wondering were the “smarts” that are hyped to set this series apart are hidden. Stick with it, you’ve been fooled. And so has Damen. The reader is dependent on Damen to tell the story. And from his telling, one must filter the actual story from his POV - the clues come in piecemeal and must be assembled after absorbing these two volumes from start to finish to savor the full affect. I cannot promise that this series will appeal to everyone, but I can promise that Volume II holds much more than Volume I for those of you who struggled to get there. Persevere it is worth it. The Writing
The story is clever and intricate, but it is the writing that sells it. Don’t let the silliness of the pen name fool you, S.U. Pacat possesses an extraordinary command of prose. Though the words didn’t fall in line at the snap of her fingers, in a commentary on her Livejournal account, she notes that each chapter underwent multiple beta reads and edits, one of which was rewritten 40 times! The obsessive persistence of mastering the prose paid off and she got it right in the end.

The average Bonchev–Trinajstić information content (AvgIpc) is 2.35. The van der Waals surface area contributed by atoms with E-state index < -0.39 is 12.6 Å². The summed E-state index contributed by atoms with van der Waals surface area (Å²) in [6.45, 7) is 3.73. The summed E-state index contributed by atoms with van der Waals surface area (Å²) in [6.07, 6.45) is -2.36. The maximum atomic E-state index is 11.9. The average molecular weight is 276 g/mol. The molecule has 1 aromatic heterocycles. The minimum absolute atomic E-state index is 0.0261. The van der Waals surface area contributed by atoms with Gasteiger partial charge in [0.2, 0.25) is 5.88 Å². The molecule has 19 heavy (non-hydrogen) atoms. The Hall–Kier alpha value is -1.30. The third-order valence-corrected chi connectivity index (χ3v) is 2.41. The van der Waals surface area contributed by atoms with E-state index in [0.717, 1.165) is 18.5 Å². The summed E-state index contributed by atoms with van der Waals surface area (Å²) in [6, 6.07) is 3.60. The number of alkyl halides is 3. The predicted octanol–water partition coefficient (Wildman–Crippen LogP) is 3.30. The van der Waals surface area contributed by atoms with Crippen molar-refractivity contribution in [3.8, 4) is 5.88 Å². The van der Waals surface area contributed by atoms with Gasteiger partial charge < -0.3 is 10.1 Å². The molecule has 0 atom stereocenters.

Pacat has found the allusive balance of simple and complex. While writing, she does what I believe every author should do, she keeps the phrasing simple. No overindulgent, superfluous descriptions with ostentatiously flowery wording, her sentences are formed of easy elegance. Next she infuses these undecorated prose with layers upon layers of meanings, symbols and imagery. Her innocuous wording belies the complexity of what is actually stated. A complexity that must be deciphered bit by bit, which required of this reviewer multiple readings. "The wooden doors were delicate as a screen and carved with a repeated design that included gaps in the wood; through them you could glimpse shadowy impressions of what lay on the other side.”